Objective: To assess the potential cost savings of the emergency-department (ED) diagnosis of acute myocardial infarction (AMI) and other myocardial ischemia using a nine- hour ED evaluation protocol.
Methods: This one-year study of chest-pain evaluation unit (CPEU) patient charges was undertaken at two midwestern urban university hospital EDs. Included in the study were 447 patients presenting to the EDs with chest pain consistent with myocardial ischemia, nondiagnostic electrocardiograms (ECGs), and stable vital signs. Following initial ED evaluation, CPEU patients underwent nine hours of continuous ECG ST-segment monitoring with serum CK-MB levels determined at zero, three, six, and nine hours. Nonrandomized concurrent chest pain patients with routine ED evaluation and hospital admission without CPEU workup served as controls. At Center 1, patients with negative CPEU evaluations underwent immediate echocardiography (echo) and graded exercise testing (GXT) followed by ED release (CPEU;REL). At Center 2, CPEU patients were released from the ED for outpatient stress thallium testing (CPEU;REL). At Center 2, CPEU patients with positive workups as indicated by elevated CK-MB levels, ischemia by ST-segment monitoring, or positive echo/GXT/ stress thallium testing were admitted to the hospital for further testing. Control patients were admitted directly to the hospital to evaluate for AMI. Hospital charges for CPEU and control groups were compared.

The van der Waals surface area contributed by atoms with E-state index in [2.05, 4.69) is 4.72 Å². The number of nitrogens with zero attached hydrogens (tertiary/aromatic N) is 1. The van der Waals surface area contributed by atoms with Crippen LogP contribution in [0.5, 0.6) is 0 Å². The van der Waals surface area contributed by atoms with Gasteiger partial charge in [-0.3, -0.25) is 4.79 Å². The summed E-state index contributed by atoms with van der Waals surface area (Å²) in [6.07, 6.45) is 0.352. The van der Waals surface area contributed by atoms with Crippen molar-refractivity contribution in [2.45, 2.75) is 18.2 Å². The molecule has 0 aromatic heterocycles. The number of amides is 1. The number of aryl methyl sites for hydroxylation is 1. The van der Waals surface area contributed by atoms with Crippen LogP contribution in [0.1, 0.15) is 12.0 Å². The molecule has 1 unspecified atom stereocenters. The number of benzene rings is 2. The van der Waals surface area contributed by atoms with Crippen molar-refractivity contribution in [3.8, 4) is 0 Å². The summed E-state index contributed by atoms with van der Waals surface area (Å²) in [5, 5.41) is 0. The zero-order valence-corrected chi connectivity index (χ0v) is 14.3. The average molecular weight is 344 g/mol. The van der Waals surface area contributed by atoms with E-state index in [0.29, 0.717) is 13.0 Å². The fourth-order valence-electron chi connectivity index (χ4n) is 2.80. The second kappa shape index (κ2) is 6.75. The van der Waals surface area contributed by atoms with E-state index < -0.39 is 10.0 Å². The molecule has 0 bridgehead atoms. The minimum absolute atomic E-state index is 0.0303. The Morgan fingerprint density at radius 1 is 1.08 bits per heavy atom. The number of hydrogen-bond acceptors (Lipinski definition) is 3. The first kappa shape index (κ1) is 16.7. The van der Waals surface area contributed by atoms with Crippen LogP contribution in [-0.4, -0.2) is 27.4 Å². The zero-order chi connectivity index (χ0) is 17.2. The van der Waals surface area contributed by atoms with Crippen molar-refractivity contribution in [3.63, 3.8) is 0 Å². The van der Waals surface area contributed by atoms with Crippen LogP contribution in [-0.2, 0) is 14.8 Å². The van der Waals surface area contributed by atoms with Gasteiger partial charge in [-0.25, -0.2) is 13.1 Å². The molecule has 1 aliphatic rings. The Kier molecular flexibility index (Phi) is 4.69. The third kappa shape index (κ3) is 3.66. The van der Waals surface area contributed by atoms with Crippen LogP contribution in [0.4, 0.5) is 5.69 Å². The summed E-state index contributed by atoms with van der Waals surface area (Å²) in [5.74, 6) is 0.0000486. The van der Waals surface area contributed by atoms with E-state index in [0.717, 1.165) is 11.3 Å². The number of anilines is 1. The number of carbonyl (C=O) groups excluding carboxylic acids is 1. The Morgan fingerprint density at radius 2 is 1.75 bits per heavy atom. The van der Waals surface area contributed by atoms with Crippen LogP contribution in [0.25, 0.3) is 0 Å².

Results: (Total charges in dollars, mean +/- SD, student's t-test): [table: see text]
Conclusion: At both centers, hospital charges related to the acute evaluation of chest pain were significantly lower with this ED diagnostic protocol for AMI and myocardial ischemia.